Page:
I’ve been spending a good deal of time playing “The Bigs 2,” 2K Sports’ arcade-style baseball game, which allows you to create a fictional big-league player and try to land him in the Hall of Fame, not by trying to accumulate 3,000 hits over 20 tedious seasons, but by besting digital versions of actual Hall of Famers. A full-fledged review will be coming along soon enough, but I just wanted to comment on one thing that jumped out on me as I played the game (rated E10+, $60 on Xbox 360 and PlayStation 3, $50 on Wii, $40 on PlayStation Portable, $20 on PS2 and DS).

In “The Bigs 2,” you start the Become a Legend mode as a star who’s rehabbing in Mexico, trying to make it back to the major leagues after a terrible injury. It’s a nice idea in that you don’t have to start off as a traditional rookie and play 15 to 20 seasons to make the Hall of Fame. And the injury aspect of things means that you begin the game with a pretty weak slate of skills, which you improve by accomplishing a variety of in-game goals (throw out a runner, steal a base, etc.) and completing various practice-themed minigames.

The contact-themed minigame is the focus of my ire today. The premise of the game is fair. You stand side-by-side with another team’s star, and try to hit the baseballs that spew out of what looks like a little coffee can on the ground next to you. More points are rewarded for solid contact, but the main goal is to hit as many of the balls as possible. In later phases of the minigame, though, some of the balls, colored green, are worth extra points, while others, colored red, are to be avoided. If you make contact with those balls, the game will subtract points from your score.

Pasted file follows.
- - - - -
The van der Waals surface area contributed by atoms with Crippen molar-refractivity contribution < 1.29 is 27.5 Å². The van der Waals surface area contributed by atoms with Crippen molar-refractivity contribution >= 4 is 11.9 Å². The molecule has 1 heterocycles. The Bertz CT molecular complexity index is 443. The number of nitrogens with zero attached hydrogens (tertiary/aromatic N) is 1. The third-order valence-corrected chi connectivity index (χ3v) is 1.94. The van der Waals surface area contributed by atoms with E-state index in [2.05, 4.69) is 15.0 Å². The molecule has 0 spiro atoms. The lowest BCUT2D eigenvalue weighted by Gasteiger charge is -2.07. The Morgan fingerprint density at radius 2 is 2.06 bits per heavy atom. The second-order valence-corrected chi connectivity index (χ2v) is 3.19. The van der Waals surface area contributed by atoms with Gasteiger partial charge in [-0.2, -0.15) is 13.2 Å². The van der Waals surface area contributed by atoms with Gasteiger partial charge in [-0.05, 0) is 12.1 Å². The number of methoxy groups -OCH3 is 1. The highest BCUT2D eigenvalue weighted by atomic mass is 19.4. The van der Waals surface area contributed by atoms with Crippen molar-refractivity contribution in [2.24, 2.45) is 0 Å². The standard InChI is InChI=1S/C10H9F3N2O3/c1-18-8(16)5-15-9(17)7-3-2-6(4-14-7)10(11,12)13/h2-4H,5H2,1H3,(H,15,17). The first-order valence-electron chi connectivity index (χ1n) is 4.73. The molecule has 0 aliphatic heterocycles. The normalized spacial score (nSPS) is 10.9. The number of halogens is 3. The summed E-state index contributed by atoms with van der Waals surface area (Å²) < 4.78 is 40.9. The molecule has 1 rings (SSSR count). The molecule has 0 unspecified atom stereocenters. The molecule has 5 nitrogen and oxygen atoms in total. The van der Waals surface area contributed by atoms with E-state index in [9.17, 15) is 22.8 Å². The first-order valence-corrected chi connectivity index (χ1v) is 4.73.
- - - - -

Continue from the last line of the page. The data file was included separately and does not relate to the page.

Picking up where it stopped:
Is the concept of colorblindness completely foreign to the designers who worked on “The Bigs 2?” The design pitfalls inherent in relying on gamers to differentiate between red and green, and the struggle of colorblind gamers to put an end to this color scheme, has been fairly well documented. Given that red-green colorblindness is reportedly the most common type, developers of most first-person shooters with online multiplayer feature a red team that competes against a blue team. Asking a colorblind gamer to tackle “Perfect Dark Zero,” which features red and green teams, always seemed a tad sadistic to me. And so does “The Bigs 2’s” contact minigame. As far as I can tell, a gamer with red-green colorblindness would literally have to have someone sitting on the couch next to him, telling him which balls to swing at and which to avoid. Sound fun? Eh, not so much.